Yes. Extraction of cannabinoids must be done under the regulatory framework established by AB 45. Cannabinoid extraction businesses must obtain an IHPR.
Yes. Each location where industrial hemp products are manufactured, packed or held must obtain an IHPR.
Food manufacturers who include industrial hemp in their product must follow all food safety laws and regulations. Some of the applicable statutes include:
California Health and Safety Code (HSC) Section 109875 et. Seq. (Sherman Food, Drug and Cosmetic Law).
HSC Section 111950 – 112130 (California Food Sanitation Law)
- Title 21 Code of Federal Regulations (CFR),
Part 117 (Current Good Manufacturing Practice, Hazard Analysis, and Risk-Based Preventive Controls for Human Food).
- Title 21 CFR,
Part 111 (Current Good Manufacturing Practice in Manufacturing, Packaging, Labeling, or Holding Operations for Dietary Supplements).
- Title 21 CFR,
Part 101 (Food Labeling)
- Title 21 CFR,
Part 113 (Thermally Processed Low-Acid Foods Packaged in Hermetically Sealed Containers)
- Title 21 CFR,
Part 114 (Acidified Foods)
Federal Food, Drug, and Cosmetic Act (FD&C Act)
Fair Packaging and Labeling Act (FPLA)
The cGMPs for food are the foundational requirements for most businesses who manufacture, pack, or hold food in the United States. They are outlined in Title 21, Code of Federal Regulations,
Part 117, subpart B and apply to IHPR program participants who manufacture food products for human consumption.
Existing labeling requirements applicable to specific commodities must be followed. For example, food product labels must comply with Title 21, CFR Part 101 – Food Labeling. Required information on food labels include a statement of identity, ingredient list in descending order of predominance by weight, net quantity of product in the package, an address for the responsible party and a nutrition facts panel, when applicable.
New labeling requirements established pursuant to AB 45 for food and cosmetic products which contain industrial hemp (e.g. batch numbering, scannable QR code, cannabinoid concentration, warning statements, etc.) must be in place by January 7, 2022. Please refer to the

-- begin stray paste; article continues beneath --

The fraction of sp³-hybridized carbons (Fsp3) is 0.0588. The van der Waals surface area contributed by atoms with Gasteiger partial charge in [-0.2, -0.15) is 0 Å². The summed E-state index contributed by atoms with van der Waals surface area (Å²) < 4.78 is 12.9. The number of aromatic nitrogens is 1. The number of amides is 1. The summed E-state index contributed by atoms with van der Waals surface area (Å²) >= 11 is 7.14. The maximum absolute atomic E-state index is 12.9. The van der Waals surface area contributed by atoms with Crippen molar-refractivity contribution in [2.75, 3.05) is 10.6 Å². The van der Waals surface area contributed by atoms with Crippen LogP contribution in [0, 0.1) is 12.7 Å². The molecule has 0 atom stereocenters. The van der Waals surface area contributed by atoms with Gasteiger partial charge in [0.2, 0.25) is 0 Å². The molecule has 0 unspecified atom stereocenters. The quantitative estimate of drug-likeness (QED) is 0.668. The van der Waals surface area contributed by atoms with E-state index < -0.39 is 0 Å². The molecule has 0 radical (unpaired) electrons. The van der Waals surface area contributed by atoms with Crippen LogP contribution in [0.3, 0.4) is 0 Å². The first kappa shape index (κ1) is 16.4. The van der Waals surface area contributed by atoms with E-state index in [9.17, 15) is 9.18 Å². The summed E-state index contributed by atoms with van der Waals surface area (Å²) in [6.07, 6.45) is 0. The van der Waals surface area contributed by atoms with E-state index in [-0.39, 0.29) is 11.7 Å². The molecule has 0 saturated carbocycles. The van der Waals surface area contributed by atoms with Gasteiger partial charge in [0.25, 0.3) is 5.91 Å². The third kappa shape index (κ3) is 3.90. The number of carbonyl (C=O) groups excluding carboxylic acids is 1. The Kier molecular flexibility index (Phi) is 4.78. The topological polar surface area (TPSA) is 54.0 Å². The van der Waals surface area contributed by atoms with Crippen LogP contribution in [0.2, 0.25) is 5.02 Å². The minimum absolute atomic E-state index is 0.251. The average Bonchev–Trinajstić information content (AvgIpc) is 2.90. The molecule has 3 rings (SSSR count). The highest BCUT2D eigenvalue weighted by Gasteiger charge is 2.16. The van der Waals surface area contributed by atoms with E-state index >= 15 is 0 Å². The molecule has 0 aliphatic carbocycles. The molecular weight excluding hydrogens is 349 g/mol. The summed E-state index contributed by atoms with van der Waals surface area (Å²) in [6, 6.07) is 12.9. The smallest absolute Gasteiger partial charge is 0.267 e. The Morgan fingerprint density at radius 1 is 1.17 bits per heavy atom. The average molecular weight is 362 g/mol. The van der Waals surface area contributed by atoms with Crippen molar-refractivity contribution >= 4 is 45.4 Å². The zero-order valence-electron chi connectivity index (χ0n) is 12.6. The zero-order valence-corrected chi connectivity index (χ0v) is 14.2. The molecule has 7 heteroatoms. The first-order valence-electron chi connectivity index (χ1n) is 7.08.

text of the law for a list of the new labeling requirements.
No. California only licenses out-of-state industrial hemp extract manufacturers. Currently, manufactured food products containing industrial hemp made outside of California are prohibited from entering interstate commerce by federal law.
Yes. Extract manufacturers of industrial hemp both within California and outside of California must obtain an IHPR to lawfully ship their product into and out of California in compliance with AB 45. Out-of-state extract manufacturers must comply with federal law to address interstate commerce concerns pursuant to the 2018 Farm Bill.
Currently, AB 45 requires a certificate of analysis from an independent testing laboratory that confirms:
- The industrial hemp raw extract, in its final form, does not exceed THC concentration of an amount determined allowable by the Department in regulation, or the mass of the industrial hemp extract used in the final form product does not exceed a THC concentration of 0.3 percent.
- The industrial hemp product was tested for any hemp derivatives identified on the product label or in associated advertising following Section 111926.2.
- The industrial hemp product was produced from industrial hemp grown in compliance with Division 24 (commencing with Section 81000) of the Food and Agricultural Code if sourced from within California, or licensed in accordance with United States Department of Agriculture (USDA) requirements if sourced from outside the state.
Currently, CDPH's Food and Drug Branch (FDB) has guidance documents published on our website related to food safety, cosmetic safety, and other licensing programs. We may publish guidance documents related to the Industrial Hemp Compliance Program (e.g. labeling, registration steps, inspection expectations, etc.) as they are developed.
Since FDB is a regulatory agency and cannot offer consulting services for product development, you may want to contact a private consultant, trade association, or other qualified third-party for assistance with your product development and specific situation.